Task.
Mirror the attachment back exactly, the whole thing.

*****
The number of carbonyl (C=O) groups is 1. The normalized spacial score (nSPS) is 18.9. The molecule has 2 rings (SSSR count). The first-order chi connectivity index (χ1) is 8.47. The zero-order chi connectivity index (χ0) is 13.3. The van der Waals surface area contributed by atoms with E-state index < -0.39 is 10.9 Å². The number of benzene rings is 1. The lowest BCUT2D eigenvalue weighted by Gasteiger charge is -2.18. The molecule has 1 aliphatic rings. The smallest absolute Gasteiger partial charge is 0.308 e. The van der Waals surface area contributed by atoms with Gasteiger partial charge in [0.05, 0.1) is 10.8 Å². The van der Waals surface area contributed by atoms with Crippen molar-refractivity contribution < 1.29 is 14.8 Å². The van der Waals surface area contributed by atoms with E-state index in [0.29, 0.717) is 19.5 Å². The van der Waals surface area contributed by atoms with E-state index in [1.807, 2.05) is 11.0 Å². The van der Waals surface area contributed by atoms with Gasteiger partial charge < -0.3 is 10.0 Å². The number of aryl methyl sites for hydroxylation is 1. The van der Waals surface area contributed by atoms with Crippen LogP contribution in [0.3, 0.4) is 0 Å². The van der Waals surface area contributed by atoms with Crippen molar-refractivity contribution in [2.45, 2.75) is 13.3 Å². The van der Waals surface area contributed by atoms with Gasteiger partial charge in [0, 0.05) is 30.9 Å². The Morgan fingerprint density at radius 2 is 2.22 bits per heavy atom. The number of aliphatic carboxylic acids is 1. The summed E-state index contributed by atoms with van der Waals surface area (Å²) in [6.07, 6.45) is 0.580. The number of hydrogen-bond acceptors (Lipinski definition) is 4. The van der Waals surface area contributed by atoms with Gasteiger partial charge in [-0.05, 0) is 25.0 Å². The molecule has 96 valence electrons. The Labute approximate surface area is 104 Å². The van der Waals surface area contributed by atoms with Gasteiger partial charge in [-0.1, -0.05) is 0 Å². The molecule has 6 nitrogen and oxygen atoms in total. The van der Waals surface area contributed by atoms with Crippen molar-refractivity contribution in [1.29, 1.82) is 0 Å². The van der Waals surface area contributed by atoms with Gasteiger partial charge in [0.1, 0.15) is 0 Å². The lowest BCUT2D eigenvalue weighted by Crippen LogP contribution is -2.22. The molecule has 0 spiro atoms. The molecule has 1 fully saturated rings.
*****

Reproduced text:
The number of carbonyl (C=O) groups is 1. The normalized spacial score (nSPS) is 18.9. The molecule has 2 rings (SSSR count). The first-order chi connectivity index (χ1) is 8.47. The zero-order chi connectivity index (χ0) is 13.3. The van der Waals surface area contributed by atoms with E-state index < -0.39 is 10.9 Å². The number of benzene rings is 1. The lowest BCUT2D eigenvalue weighted by Gasteiger charge is -2.18. The molecule has 1 aliphatic rings. The smallest absolute Gasteiger partial charge is 0.308 e. The van der Waals surface area contributed by atoms with Gasteiger partial charge in [0.05, 0.1) is 10.8 Å². The van der Waals surface area contributed by atoms with Crippen molar-refractivity contribution < 1.29 is 14.8 Å². The van der Waals surface area contributed by atoms with E-state index in [0.29, 0.717) is 19.5 Å². The van der Waals surface area contributed by atoms with E-state index in [1.807, 2.05) is 11.0 Å². The van der Waals surface area contributed by atoms with Gasteiger partial charge < -0.3 is 10.0 Å². The number of aryl methyl sites for hydroxylation is 1. The van der Waals surface area contributed by atoms with Crippen LogP contribution in [0.3, 0.4) is 0 Å². The van der Waals surface area contributed by atoms with Crippen molar-refractivity contribution in [2.45, 2.75) is 13.3 Å². The van der Waals surface area contributed by atoms with Gasteiger partial charge in [0, 0.05) is 30.9 Å². The Morgan fingerprint density at radius 2 is 2.22 bits per heavy atom. The number of aliphatic carboxylic acids is 1. The summed E-state index contributed by atoms with van der Waals surface area (Å²) in [6.07, 6.45) is 0.580. The number of hydrogen-bond acceptors (Lipinski definition) is 4. The van der Waals surface area contributed by atoms with Gasteiger partial charge in [-0.05, 0) is 25.0 Å². The molecule has 96 valence electrons. The Labute approximate surface area is 104 Å². The van der Waals surface area contributed by atoms with Gasteiger partial charge in [-0.1, -0.05) is 0 Å². The molecule has 6 nitrogen and oxygen atoms in total. The van der Waals surface area contributed by atoms with Crippen molar-refractivity contribution in [1.29, 1.82) is 0 Å². The van der Waals surface area contributed by atoms with Gasteiger partial charge in [0.1, 0.15) is 0 Å². The lowest BCUT2D eigenvalue weighted by Crippen LogP contribution is -2.22. The molecule has 0 spiro atoms. The molecule has 1 fully saturated rings.